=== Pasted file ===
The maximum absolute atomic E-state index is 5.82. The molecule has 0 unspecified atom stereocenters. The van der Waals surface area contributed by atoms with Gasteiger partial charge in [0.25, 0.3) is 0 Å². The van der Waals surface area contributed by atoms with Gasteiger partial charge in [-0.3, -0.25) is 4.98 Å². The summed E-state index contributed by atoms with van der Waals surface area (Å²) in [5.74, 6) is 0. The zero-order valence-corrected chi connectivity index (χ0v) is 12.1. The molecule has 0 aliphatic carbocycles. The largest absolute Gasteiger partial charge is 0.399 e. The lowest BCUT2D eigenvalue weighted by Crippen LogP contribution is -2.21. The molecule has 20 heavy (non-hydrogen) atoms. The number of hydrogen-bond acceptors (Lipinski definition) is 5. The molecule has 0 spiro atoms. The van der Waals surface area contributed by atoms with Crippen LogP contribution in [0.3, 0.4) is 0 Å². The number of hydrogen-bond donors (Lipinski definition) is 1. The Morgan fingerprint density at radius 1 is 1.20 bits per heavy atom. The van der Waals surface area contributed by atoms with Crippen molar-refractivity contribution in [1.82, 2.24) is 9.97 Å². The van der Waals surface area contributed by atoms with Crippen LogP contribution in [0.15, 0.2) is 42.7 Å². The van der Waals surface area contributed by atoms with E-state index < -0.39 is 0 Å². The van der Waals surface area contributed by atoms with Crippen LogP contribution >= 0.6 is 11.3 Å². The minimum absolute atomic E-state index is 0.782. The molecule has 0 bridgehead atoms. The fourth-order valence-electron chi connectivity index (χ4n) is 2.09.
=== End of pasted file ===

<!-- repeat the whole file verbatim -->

The maximum absolute atomic E-state index is 5.82. The molecule has 0 unspecified atom stereocenters. The van der Waals surface area contributed by atoms with Gasteiger partial charge in [0.25, 0.3) is 0 Å². The van der Waals surface area contributed by atoms with Gasteiger partial charge in [-0.3, -0.25) is 4.98 Å². The summed E-state index contributed by atoms with van der Waals surface area (Å²) in [5.74, 6) is 0. The zero-order valence-corrected chi connectivity index (χ0v) is 12.1. The molecule has 0 aliphatic carbocycles. The largest absolute Gasteiger partial charge is 0.399 e. The lowest BCUT2D eigenvalue weighted by Crippen LogP contribution is -2.21. The molecule has 20 heavy (non-hydrogen) atoms. The number of hydrogen-bond acceptors (Lipinski definition) is 5. The molecule has 0 spiro atoms. The van der Waals surface area contributed by atoms with Crippen LogP contribution in [0.3, 0.4) is 0 Å². The number of hydrogen-bond donors (Lipinski definition) is 1. The Morgan fingerprint density at radius 1 is 1.20 bits per heavy atom. The van der Waals surface area contributed by atoms with Crippen molar-refractivity contribution in [1.82, 2.24) is 9.97 Å². The van der Waals surface area contributed by atoms with Crippen LogP contribution in [0.15, 0.2) is 42.7 Å². The van der Waals surface area contributed by atoms with E-state index < -0.39 is 0 Å². The van der Waals surface area contributed by atoms with Crippen LogP contribution >= 0.6 is 11.3 Å². The minimum absolute atomic E-state index is 0.782. The molecule has 0 bridgehead atoms. The fourth-order valence-electron chi connectivity index (χ4n) is 2.09.